Final words on this, then: Great gameplay, good plot efforts (at least at first), lousy finale (- the downfall of so many promising RPGs).
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on 9 June 2005
I've played the original, and I am a great fan of it. It was a great game. However, I try to treat games as if they were original, so my expectations don't affect my review.
Anyway, I think that this game is an excellent one. The voice acting is great, the plot is deep, and the mysteries of your past are extremely driving, possibly because the original would fill in the gaps. Anyway, you see the return of some of the old characters from the original, which is a nice touch. The combat system is fine, not perfect, although there is the tendency that characters take a while to execute the moves, and a bit of standing there doing nothing between the moves (like in the original), but that's fine.
The game forces you to not only make choices about your skills and attributes, but your relationship with others and the force. Your skills and attributes can affect what happens in the game (possibly bypassing a bunch of enemies by handily opening a low security door), or maybe you can use these to discover a merchant is lying to you about a droid's price, and you can save med packs and also credits with these skills! Also your relationship with others can affect whether you can train them as Jedi and they will become more inclined to your side of the force, and your actions will also affect some people. The bonuses given by your increased influence is huge. Also, your actions will affect your alignment with the force and therefore affect your companions and the outcome of the game.
The graphics are on par and the lightsabre fights are always a joy to watch. I mean, who can resist some nice flashy lightsabre combat? Also the sparking swords are fun. The AI is fine, and the music is good. The juice lies not in the combat, but your relationships.
The game includes lightsabre stances, all with their advantages and some without disadvantages. However, they simply didn't make it obvious enough what is the best against what by making it really terrible against it, so you CAN leave it on one, but I find it just makes my life a tiny bit easier.
Possibly, the most tedious, but for me the most fun bit is upgrading your weapons. The possibilities are huge, with your skills affecting the upgrades you can create, and the amount you can breakdown and then recreate items. The items make your weapons more effective and you can feel proud when your weapons deal in excess of fifty damage: you've come a long way.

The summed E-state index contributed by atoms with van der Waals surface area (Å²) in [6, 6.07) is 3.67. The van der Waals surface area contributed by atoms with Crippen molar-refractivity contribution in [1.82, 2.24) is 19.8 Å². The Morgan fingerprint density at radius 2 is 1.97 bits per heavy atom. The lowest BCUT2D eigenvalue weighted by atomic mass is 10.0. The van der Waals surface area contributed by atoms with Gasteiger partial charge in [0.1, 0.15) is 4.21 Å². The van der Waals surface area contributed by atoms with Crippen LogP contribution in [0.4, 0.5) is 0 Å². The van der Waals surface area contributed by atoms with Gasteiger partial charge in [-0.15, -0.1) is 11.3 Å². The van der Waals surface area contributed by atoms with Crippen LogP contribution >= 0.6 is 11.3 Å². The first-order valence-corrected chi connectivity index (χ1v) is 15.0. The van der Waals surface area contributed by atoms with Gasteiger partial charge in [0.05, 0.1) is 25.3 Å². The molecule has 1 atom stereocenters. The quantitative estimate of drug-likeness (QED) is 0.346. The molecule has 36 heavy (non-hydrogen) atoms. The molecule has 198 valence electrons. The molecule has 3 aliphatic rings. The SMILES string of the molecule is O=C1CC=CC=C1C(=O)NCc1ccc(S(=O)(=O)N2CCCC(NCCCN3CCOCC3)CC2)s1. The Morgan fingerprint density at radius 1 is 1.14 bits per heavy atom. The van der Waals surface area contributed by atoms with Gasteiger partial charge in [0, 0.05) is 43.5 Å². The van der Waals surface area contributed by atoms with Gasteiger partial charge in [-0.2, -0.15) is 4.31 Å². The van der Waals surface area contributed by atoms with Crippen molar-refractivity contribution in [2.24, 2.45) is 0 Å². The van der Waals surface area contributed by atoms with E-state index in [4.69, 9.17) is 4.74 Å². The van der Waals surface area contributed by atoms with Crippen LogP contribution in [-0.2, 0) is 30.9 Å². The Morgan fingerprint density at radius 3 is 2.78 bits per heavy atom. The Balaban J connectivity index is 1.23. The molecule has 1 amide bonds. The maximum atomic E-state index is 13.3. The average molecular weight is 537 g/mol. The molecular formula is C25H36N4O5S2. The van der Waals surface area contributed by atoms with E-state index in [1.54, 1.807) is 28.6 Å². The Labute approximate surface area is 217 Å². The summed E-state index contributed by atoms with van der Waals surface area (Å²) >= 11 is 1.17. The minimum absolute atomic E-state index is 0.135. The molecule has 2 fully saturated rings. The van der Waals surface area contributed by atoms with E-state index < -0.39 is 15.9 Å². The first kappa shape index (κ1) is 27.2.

I feel, however, that too much time had been spent on side-quests rather than the juicier main plot which is unfortunately too short for a game this long. The ratio just isn't right.
The original is great, but I've played it waaaay too much.
Overall: 92%
Warning: There might be a complaint form the game when it says you don't have a graphics card capable of handling OpenGL 1.4 or higher, or you simply don't have it. I solved the problem when I downloaded the latest update from NVIDIA.
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on 4 March 2005
I really can't understand the amount of accolades and awards this game has been getting. As a huge fan of the original I went into The Sith Lords assuming that nothing could go wrong. Obsidian (the developers)are made up of the people who created classics such as Fallout, The Baldurs Gate Saga and Planescape: Torment.
After a few hours into the game however it suddenly becomes apparent that LucasArts decided to publish a unfinished product. It contains a myraid of bugs, unfinished dialogue and underwritten characters. With most of the new NPC's you can use up all your dialogue options within a few hours of recruiting them. As for the ending it consists of a five second (I kid you not) video. No explanation or conclusion. Nothing.
A few skilled individuals at the official Obsidian forums have delved into the games files, and found *huge* cut quests, dialogue options, planets and a ending that is so well written it rival's that of Planescape: Torment.
All this is for naught though, as you will see after playing through the game that LucasArts decided to take the quick buck and knocked the product out for a Christmase release (in the U.S.) without giving Obsidian time to implement these final additions.
This has resulted in a huge profit for LucasArts, but leaving the majority of gamers who brought the product with the sense that they have been ripped off. I urge those who feel as dissapointed with the game as myself to go to Obsidians forums and see the evidence for yourself. (You'll have to be quick though as LucasArts is currently trying to close them down, due to a petition started there asking LucasArts to fund a patch.)